The Association Maintaining Memorial Day’s Lasting Impact Overseas
The American Overseas Memorial Day Association, created to honor American troops whose final resting place was overseas, has been active for nearly a century. One chapter is working to keep its ongoing mission alive through a new website.
Memorial Day is an American holiday to reflect on those lost in battle, but as a long-active association proves, its reach goes far beyond U.S. borders.
Since 1920, the American Overseas Memorial Day Association has strived to honor those who died in World War I and World War II and never returned home.
AOMDA works to honor the final resting places of Americans buried overseas, placing flags either at U.S. military cemeteries in Europe or in isolated graves throughout Europe and North Africa.
The group’s mission, as stated in its certificate of incorporation, reads: “To decorate on the National Memorial Day and such other public and patriotic holidays as may be appropriate, the graves, tombs, and monuments of all American Servicemen and women of the Army, Navy, Air Force, Marine Corps, and Auxiliary Services buried overseas.”
In the coming days, AOMDA and its chapters will hold a series of ceremonies, some of which will take place as far away as the Philippines, Mexico, and Panama. The Belgian chapter alone will hold 19 such ceremonies.
Remembrance, With Technology
That Belgian chapter is particularly active. In comments to Fox News in 2014, AOMDA Belgium Public Relations Representative Laura Hoffman noted that the group works “to make Memorial Day come alive 365 days a year.”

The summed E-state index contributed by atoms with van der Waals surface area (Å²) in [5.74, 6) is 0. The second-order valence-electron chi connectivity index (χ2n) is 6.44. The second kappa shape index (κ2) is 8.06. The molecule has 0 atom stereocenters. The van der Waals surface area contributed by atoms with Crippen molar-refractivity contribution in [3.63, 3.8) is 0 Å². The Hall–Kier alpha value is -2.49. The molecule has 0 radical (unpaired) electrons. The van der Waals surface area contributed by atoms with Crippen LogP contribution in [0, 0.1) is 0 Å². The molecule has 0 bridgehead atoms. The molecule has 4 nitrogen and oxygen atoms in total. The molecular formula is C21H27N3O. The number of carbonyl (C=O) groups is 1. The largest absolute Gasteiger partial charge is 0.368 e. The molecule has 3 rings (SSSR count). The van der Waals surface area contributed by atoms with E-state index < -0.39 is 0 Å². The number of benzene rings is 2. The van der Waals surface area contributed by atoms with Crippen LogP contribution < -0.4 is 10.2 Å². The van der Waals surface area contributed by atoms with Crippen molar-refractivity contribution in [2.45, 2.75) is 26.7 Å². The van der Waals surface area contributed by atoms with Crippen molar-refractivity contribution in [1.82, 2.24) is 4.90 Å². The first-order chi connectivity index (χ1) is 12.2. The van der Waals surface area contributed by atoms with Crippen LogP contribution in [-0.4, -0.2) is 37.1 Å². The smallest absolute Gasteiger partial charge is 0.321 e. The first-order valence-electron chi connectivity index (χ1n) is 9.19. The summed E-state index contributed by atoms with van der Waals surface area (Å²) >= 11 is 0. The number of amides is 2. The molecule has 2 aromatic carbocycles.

“Honoring their sacrifice is our mission, and the heartfelt sentiment that one feels in the presence of so many local residents who attend each year without fail,” Hoffman told the network.
The chapter’s website, relaunched in 2017, tells the story of sacrifices made by the more than 14,000 Americans buried in Belgium. The site focuses on teaching younger generations, along with helping older ones reflect. The chapter created a detailed database that works as a virtual grave site, allowing loved ones to share their remembrances.
“This digital database, dedicated to telling and preserving the stories of these fallen American servicemen, is by far the most wide-reaching move we have initiated yet,” AOMDA Belgium President Jerome Sheridan said in a news release.
The association may have a strong focus on the past, but the Belgian chapter’s moves highlight its desire to make room for the modern day.
“With every passing year, the number of veterans who attend our ceremonies is declining and those with a direct memory of the wars and the lives of these soldiers, sailors, marines, and airmen continues to fade,” Sheridan added. “We have an obligation to do what we can to keep the memory of these servicemen alive and to let their stories speak for the true price and value of freedom. Thanks to new technology, this effort is now a global transatlantic effort.”
The Henri-Chapelle American Cemetery and Memorial in Belgium. (Julien Thys/Flickr)